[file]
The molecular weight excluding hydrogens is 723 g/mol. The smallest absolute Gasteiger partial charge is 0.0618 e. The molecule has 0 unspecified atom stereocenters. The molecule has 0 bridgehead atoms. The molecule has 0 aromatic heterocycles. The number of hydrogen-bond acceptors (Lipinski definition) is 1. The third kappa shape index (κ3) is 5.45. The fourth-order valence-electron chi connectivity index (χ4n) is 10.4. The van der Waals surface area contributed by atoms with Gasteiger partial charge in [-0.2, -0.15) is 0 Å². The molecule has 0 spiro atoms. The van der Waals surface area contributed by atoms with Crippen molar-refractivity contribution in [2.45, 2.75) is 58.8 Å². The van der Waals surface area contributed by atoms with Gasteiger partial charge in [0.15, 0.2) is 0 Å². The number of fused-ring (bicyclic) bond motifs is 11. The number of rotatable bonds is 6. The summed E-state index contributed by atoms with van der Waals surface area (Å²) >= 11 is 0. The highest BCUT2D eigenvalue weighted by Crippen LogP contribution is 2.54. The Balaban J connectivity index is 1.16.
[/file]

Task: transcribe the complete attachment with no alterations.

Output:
The molecular weight excluding hydrogens is 723 g/mol. The smallest absolute Gasteiger partial charge is 0.0618 e. The molecule has 0 unspecified atom stereocenters. The molecule has 0 bridgehead atoms. The molecule has 0 aromatic heterocycles. The number of hydrogen-bond acceptors (Lipinski definition) is 1. The third kappa shape index (κ3) is 5.45. The fourth-order valence-electron chi connectivity index (χ4n) is 10.4. The van der Waals surface area contributed by atoms with Gasteiger partial charge in [-0.2, -0.15) is 0 Å². The molecule has 0 spiro atoms. The van der Waals surface area contributed by atoms with Crippen molar-refractivity contribution in [2.45, 2.75) is 58.8 Å². The van der Waals surface area contributed by atoms with Gasteiger partial charge in [0.15, 0.2) is 0 Å². The number of fused-ring (bicyclic) bond motifs is 11. The number of rotatable bonds is 6. The summed E-state index contributed by atoms with van der Waals surface area (Å²) >= 11 is 0. The highest BCUT2D eigenvalue weighted by Crippen LogP contribution is 2.54. The Balaban J connectivity index is 1.16.